I asked you for specific names because your blog is more conceptual and about fashion theory than advocating for any specific brand. Could you talk about your relationship with clothes?

I guess for me, it's not necessarily about fashion. I would say I have a very performative relationship with clothes. I learned from a young age that clothes could make you experiment with identities and selves that you were at the time or wanted to be. When I was a child, I'd read books, and there'd be a character that I really admired. I would imagine how they were dressed and make something from that. I was always going through my mother's closet, and my grandmother had trunks of sheer curtains which I used to construct these outfits. I always used clothes to express who I am and who I wanted to be. I use clothes, always, to rebel, be disruptive, and to challenge the status quo.

You’ve previously used those words to describe an "accidental" icon; how would you describe an icon, period?

Somebody who's ahead of where we actually are in a culture, but the culture is moving toward that place. The icon is giving us some kind of a sense of what we could be. They get it before everyone else. I think people like Patti Smith, David Bowie... they're sort of ahead of the game, and give us examples of how we can live in this new space.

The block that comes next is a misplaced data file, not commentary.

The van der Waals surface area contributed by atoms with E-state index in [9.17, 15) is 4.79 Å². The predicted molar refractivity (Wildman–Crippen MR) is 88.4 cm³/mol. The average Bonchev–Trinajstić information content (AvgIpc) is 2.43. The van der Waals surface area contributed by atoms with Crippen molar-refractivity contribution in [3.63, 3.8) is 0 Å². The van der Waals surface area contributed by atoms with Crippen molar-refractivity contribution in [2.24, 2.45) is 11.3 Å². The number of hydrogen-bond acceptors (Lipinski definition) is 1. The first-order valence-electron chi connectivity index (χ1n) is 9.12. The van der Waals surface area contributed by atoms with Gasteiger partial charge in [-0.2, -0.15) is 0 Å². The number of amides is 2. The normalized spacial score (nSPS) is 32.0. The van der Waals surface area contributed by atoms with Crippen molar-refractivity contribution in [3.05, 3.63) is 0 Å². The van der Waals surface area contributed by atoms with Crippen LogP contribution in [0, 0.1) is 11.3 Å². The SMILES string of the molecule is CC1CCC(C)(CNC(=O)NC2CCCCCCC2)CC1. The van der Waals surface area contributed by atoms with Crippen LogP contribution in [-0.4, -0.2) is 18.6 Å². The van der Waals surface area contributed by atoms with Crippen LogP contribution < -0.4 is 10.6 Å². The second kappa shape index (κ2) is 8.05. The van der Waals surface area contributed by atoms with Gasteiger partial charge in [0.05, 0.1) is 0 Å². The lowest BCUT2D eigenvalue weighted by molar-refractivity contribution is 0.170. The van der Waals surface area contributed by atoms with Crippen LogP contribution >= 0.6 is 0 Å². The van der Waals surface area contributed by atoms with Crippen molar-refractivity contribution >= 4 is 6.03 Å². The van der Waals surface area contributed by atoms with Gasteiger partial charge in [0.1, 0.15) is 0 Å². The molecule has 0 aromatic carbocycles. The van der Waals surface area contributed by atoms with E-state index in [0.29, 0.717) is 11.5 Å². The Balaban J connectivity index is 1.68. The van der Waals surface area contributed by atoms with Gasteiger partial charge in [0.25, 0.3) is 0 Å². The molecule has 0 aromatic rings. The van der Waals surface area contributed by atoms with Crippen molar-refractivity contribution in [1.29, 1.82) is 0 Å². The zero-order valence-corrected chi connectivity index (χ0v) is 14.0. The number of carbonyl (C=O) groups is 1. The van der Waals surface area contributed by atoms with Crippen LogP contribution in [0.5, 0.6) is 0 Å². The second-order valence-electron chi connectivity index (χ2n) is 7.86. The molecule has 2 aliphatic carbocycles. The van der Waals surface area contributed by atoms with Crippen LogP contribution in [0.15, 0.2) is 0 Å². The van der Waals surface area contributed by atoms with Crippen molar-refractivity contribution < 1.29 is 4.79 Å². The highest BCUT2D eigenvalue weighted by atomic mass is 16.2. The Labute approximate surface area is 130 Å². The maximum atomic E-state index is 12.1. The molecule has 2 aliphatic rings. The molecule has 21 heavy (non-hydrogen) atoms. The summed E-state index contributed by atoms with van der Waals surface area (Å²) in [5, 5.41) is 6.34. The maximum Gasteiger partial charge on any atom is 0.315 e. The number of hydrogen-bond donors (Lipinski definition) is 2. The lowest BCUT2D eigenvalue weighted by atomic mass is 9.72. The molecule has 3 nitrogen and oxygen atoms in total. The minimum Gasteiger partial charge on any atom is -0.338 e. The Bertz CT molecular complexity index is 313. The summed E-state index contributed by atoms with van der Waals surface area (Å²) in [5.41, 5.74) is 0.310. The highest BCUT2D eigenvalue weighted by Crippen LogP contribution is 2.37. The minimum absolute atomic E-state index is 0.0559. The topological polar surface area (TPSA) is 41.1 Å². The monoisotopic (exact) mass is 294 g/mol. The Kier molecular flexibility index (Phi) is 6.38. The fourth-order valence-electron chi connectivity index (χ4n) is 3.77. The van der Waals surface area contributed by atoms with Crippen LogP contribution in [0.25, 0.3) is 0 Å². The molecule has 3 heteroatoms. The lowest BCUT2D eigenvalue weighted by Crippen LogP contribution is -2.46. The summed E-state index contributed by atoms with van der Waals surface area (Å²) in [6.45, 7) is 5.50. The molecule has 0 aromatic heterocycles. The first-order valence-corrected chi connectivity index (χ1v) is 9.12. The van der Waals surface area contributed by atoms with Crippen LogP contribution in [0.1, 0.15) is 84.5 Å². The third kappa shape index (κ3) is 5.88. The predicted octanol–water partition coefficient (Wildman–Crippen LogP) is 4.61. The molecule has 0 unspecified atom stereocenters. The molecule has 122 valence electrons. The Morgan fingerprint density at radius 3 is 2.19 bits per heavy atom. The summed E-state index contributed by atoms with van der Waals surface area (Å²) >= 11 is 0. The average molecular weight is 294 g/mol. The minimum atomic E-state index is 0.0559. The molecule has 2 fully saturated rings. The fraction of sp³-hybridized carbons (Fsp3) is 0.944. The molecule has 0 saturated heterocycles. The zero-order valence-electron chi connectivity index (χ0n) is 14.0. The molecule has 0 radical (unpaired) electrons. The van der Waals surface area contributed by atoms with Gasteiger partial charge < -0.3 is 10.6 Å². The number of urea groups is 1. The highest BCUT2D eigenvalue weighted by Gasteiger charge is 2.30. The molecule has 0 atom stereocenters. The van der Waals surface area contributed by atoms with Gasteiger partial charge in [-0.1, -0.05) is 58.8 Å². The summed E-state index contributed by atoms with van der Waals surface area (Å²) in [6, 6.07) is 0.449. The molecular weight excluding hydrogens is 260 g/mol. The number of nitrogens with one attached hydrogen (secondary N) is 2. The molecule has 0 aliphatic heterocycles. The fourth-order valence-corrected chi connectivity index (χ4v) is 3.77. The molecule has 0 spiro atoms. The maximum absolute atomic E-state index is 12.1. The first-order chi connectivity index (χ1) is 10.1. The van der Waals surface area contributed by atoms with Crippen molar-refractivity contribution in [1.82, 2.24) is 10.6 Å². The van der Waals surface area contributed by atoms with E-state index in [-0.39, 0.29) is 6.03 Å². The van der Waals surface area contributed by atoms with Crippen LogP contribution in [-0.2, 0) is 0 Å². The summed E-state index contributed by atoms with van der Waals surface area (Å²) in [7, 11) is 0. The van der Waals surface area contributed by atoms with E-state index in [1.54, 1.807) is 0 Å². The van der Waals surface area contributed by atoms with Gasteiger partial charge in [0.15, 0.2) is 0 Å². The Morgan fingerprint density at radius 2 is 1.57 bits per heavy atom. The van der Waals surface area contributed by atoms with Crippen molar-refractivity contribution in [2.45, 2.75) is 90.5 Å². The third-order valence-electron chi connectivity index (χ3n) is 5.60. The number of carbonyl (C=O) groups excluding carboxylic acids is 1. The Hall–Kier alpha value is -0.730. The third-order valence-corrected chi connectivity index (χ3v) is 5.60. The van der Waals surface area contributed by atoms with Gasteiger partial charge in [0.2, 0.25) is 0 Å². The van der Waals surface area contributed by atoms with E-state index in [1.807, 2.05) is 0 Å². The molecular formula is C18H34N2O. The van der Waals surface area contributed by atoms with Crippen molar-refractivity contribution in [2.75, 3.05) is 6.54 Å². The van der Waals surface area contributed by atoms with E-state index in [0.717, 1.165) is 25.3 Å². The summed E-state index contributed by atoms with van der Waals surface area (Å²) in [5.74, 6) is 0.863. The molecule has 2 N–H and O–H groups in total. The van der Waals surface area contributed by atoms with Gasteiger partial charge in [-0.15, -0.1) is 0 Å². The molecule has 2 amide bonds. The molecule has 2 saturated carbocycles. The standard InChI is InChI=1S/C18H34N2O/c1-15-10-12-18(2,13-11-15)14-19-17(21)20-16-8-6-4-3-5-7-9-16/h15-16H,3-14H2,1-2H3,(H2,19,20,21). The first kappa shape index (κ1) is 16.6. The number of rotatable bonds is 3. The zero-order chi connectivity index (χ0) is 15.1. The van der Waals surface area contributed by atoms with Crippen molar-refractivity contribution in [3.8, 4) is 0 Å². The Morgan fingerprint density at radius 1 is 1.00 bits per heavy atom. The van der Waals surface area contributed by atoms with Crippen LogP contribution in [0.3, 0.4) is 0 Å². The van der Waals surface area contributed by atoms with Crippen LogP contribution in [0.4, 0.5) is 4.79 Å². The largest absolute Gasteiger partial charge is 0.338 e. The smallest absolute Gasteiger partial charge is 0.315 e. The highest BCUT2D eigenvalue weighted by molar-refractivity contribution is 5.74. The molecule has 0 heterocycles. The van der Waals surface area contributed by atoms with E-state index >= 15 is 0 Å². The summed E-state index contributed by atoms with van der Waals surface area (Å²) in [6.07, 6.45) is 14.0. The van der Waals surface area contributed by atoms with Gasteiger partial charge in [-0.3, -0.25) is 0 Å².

Would you say they arrived at that point accidentally?

I think I was very purposeful, and I did a lot of research, and I did read fashion theory. I think it's a combination of something intuitive in you; it's about what you've read, what you know, and how you absorb culture. The luck part of it is that you're putting yourself out at just the right time, and that's what I feel sort of has happened to me. I needed a way to write and express myself differently, and I wanted to study fashion. Everything I'm doing is a platform to do that, but the lucky accident was that I hit the culture at a time where all the rules about fashion and who should be in it are now done. It's irrelevant, and that's really my attitude.

This interview has been edited and condensed for clarity.

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Credits: Photos via the Accidental Icon